Under classical utilitarianism, it is permissible to take actions which severely violate moral rules if the action has sufficiently high expected value.
This includes rules like “don’t break the law”, “don’t be dishonest” and “don’t be violent”.
Many classical utilitarians argue that even under classical utilitarianism, in practice, we shouldn’t violate important moral rules. This is because actions which do so don’t have positive expected value, because of considerations such as “you’ll encourage other people to break these moral rules, which will do lots of harm over the long term and the positives of your actions won’t outweigh this”.
However, some strains of EA thinking contain 2 key ideas that will encourage classical total utilitarians to break moral rules despite these considerations:
There is almost infinite value in humanity’s future, especially if a techno-utopian future involving space colonisation and digital minds comes to fruition. Mitigating extinction risks will help make this future happen, giving actions to mitigate extinction risks infinite expected value.
Extinction from AGI disaster is likely in the next 20-30 years.
Idea 1 means that x-risk mitigating actions which violate moral rules will still have positive expected value.
Idea 2 means that there isn’t much time for long-term harmful effects of moral rule-breaking to accumulate.
Crucially, I think if you agree with both idea 1 and 2, you must think that stealing money to fund AI safety research has positive expected value, and you cannot object to alleged fraud at FTX to fund AI safety research on classical utilitarian grounds.
I think there is strong consensus in EA against severely violating moral rules, even amongst the classical utilitarians in EA, but this is because most self-described classical utilitarians don’t endorse the classical utilitarian action in every situation, they just endorse it in most situations.
However, as movements grow, the chances of someone holding a more extreme version of other people’s views also grows.
If EA becomes a very big movement, I predict that individuals on the fringes of the movement will commit theft with the goal to donate more to charity and violence against individuals and organisations who pose x-risks.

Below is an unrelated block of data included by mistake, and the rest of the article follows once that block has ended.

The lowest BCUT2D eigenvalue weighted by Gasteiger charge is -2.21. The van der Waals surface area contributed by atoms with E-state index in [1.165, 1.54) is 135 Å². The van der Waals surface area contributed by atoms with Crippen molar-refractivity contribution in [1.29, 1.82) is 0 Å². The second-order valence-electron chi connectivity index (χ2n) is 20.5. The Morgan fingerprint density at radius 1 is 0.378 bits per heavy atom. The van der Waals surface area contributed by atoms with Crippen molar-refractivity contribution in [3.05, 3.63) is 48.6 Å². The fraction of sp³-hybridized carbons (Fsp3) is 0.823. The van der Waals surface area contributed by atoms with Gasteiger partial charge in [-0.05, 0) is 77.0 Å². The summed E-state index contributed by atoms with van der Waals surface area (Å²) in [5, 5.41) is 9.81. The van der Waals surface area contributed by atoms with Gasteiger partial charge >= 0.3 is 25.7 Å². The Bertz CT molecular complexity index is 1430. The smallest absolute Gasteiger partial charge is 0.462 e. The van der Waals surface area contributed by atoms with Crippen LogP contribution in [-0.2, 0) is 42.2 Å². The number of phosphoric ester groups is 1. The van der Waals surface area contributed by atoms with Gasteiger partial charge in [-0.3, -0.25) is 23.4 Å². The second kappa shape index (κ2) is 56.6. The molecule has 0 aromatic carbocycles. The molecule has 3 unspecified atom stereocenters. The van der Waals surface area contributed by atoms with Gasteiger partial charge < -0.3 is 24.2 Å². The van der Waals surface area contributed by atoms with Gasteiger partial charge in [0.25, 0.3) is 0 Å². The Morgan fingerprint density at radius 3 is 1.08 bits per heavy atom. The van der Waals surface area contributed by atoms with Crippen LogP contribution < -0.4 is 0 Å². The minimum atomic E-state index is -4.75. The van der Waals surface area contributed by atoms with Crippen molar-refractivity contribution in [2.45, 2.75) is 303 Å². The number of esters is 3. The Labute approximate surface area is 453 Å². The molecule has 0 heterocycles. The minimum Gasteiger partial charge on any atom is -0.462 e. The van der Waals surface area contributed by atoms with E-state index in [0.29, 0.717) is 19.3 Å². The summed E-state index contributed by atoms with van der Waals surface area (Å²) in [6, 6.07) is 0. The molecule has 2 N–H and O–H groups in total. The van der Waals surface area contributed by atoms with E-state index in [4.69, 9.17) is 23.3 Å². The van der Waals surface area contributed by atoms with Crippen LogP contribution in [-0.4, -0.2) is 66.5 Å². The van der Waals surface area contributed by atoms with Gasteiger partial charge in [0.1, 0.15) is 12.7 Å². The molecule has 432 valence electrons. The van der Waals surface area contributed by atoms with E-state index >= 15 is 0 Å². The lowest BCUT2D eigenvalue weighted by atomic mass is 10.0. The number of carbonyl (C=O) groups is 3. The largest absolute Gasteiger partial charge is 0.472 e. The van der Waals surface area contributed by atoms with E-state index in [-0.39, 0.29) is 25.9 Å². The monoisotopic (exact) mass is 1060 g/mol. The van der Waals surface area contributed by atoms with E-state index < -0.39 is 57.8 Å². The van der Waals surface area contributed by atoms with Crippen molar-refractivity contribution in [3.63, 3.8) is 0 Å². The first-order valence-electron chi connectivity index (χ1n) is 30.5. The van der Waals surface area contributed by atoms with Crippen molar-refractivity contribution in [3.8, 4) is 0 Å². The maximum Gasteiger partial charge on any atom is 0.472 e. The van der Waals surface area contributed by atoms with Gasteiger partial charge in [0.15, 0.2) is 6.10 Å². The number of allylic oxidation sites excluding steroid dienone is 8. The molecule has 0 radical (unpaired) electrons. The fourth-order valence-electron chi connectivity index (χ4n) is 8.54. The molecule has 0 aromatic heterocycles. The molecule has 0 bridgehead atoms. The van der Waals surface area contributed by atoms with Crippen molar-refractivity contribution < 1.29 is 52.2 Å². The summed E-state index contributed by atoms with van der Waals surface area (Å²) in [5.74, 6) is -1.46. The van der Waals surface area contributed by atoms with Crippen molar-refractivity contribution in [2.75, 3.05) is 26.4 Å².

I think this is an almost inevitable result of becoming a large social movement (think environmentalism and ecoterrorism).
However, I think we can minimise this risk while retaining a difference from common sense morality and while continuing to be highly impactful.
This would involve:
EA organisations and leaders more prominently expressing an explicit belief that pure classical total utilitarianism is wrong (I think Will MacAskill has said stuff along these lines in the past)
EA orgs, leaders and community builders prominently emphasising that EAs should pursue their goals within the confines of legality and non-violence, even when breaking the law and being violent has very high expected value
Hm. I think I agree with the point you're making, but not the language it's expressed in? I notice that your suggestion is a change in endorsed moral principles, but you make an instrumental argument, not a moral one. To me, the core of the issue is here:
This seems to me more of a matter of high-fidelity communication than a matter of which philosophical principles we endorse. The idea of ethical injunctions is extremely important, but not currently treated a central EA pillar idea. I would be very wary of EA self-modifying into a movement that explicitly rejects utilitarianism on the grounds that this will lead to better utilitarian outcomes.
There are large multi national organizations that functions at scale - handling billions of dollars on a daily basis and does not go down through large scale fraud. Preventive measures on how to tackle the scale of money, how to track and secure it ain't as complex as the current FTX situation is.
Additional measures (governance) and internal controls should just be installed.